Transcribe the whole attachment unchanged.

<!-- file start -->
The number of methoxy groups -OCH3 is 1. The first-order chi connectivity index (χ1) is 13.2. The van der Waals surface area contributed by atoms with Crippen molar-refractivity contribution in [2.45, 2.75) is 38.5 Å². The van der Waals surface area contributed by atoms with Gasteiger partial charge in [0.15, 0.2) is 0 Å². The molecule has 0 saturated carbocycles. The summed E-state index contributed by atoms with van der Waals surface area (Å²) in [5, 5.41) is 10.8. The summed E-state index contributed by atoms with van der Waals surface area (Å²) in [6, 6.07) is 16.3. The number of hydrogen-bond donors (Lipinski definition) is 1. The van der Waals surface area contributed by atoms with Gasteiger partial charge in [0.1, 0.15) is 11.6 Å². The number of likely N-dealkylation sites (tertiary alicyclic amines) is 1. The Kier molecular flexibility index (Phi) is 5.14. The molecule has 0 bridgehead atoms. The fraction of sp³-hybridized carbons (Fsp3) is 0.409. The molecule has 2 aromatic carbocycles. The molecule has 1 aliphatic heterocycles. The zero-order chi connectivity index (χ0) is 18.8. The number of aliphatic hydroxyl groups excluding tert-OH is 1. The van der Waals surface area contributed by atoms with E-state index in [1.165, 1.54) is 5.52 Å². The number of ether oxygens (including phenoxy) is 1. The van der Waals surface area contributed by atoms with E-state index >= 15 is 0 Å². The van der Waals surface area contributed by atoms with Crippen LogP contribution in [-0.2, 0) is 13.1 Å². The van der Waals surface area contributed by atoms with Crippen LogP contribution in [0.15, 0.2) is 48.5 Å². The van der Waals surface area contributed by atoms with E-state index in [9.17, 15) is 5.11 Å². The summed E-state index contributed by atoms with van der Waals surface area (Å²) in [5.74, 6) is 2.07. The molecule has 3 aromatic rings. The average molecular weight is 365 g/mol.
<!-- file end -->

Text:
The number of methoxy groups -OCH3 is 1. The first-order chi connectivity index (χ1) is 13.2. The van der Waals surface area contributed by atoms with Crippen molar-refractivity contribution in [2.45, 2.75) is 38.5 Å². The van der Waals surface area contributed by atoms with Gasteiger partial charge in [0.15, 0.2) is 0 Å². The molecule has 0 saturated carbocycles. The summed E-state index contributed by atoms with van der Waals surface area (Å²) in [5, 5.41) is 10.8. The summed E-state index contributed by atoms with van der Waals surface area (Å²) in [6, 6.07) is 16.3. The number of hydrogen-bond donors (Lipinski definition) is 1. The van der Waals surface area contributed by atoms with Gasteiger partial charge in [0.1, 0.15) is 11.6 Å². The number of likely N-dealkylation sites (tertiary alicyclic amines) is 1. The Kier molecular flexibility index (Phi) is 5.14. The molecule has 0 bridgehead atoms. The fraction of sp³-hybridized carbons (Fsp3) is 0.409. The molecule has 2 aromatic carbocycles. The molecule has 1 aliphatic heterocycles. The zero-order chi connectivity index (χ0) is 18.8. The number of aliphatic hydroxyl groups excluding tert-OH is 1. The van der Waals surface area contributed by atoms with E-state index in [1.165, 1.54) is 5.52 Å². The number of ether oxygens (including phenoxy) is 1. The van der Waals surface area contributed by atoms with E-state index >= 15 is 0 Å². The van der Waals surface area contributed by atoms with Crippen LogP contribution in [-0.2, 0) is 13.1 Å². The van der Waals surface area contributed by atoms with Crippen LogP contribution in [0.15, 0.2) is 48.5 Å². The van der Waals surface area contributed by atoms with E-state index in [9.17, 15) is 5.11 Å². The summed E-state index contributed by atoms with van der Waals surface area (Å²) in [5.74, 6) is 2.07. The molecule has 3 aromatic rings. The average molecular weight is 365 g/mol.